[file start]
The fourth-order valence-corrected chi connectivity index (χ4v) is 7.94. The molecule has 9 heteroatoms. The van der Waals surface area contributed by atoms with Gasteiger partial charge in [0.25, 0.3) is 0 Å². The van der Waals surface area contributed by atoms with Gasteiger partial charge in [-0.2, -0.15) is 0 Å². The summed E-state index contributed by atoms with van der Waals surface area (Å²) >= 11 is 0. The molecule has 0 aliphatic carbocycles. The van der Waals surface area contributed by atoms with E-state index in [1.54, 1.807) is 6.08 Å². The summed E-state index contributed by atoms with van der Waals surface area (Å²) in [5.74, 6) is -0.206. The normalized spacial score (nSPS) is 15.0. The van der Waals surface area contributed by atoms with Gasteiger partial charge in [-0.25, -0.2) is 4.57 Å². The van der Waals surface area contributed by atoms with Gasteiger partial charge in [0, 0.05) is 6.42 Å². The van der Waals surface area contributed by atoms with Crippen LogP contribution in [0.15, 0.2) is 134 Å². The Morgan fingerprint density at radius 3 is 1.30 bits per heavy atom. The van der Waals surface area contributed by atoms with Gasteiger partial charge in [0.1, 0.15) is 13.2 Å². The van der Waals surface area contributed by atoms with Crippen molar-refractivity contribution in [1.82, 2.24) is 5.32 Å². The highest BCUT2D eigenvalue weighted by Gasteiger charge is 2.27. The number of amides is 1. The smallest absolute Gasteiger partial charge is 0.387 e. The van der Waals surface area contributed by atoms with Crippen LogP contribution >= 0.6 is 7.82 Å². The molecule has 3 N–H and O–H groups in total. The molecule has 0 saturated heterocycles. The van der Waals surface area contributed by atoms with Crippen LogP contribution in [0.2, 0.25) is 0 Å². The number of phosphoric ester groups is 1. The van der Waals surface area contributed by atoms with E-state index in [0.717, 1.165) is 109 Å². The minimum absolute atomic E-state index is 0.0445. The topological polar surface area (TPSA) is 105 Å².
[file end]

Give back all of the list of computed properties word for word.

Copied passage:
The fourth-order valence-corrected chi connectivity index (χ4v) is 7.94. The molecule has 9 heteroatoms. The van der Waals surface area contributed by atoms with Gasteiger partial charge in [0.25, 0.3) is 0 Å². The van der Waals surface area contributed by atoms with Gasteiger partial charge in [-0.2, -0.15) is 0 Å². The summed E-state index contributed by atoms with van der Waals surface area (Å²) >= 11 is 0. The molecule has 0 aliphatic carbocycles. The van der Waals surface area contributed by atoms with E-state index in [1.54, 1.807) is 6.08 Å². The summed E-state index contributed by atoms with van der Waals surface area (Å²) in [5.74, 6) is -0.206. The normalized spacial score (nSPS) is 15.0. The van der Waals surface area contributed by atoms with Gasteiger partial charge in [-0.25, -0.2) is 4.57 Å². The van der Waals surface area contributed by atoms with Gasteiger partial charge in [0, 0.05) is 6.42 Å². The van der Waals surface area contributed by atoms with Crippen LogP contribution in [0.15, 0.2) is 134 Å². The Morgan fingerprint density at radius 3 is 1.30 bits per heavy atom. The van der Waals surface area contributed by atoms with Gasteiger partial charge in [0.1, 0.15) is 13.2 Å². The van der Waals surface area contributed by atoms with Crippen molar-refractivity contribution in [1.82, 2.24) is 5.32 Å². The highest BCUT2D eigenvalue weighted by Gasteiger charge is 2.27. The number of amides is 1. The smallest absolute Gasteiger partial charge is 0.387 e. The van der Waals surface area contributed by atoms with Crippen LogP contribution >= 0.6 is 7.82 Å². The molecule has 3 N–H and O–H groups in total. The molecule has 0 saturated heterocycles. The van der Waals surface area contributed by atoms with Crippen LogP contribution in [0.2, 0.25) is 0 Å². The number of phosphoric ester groups is 1. The van der Waals surface area contributed by atoms with E-state index in [0.717, 1.165) is 109 Å². The minimum absolute atomic E-state index is 0.0445. The topological polar surface area (TPSA) is 105 Å².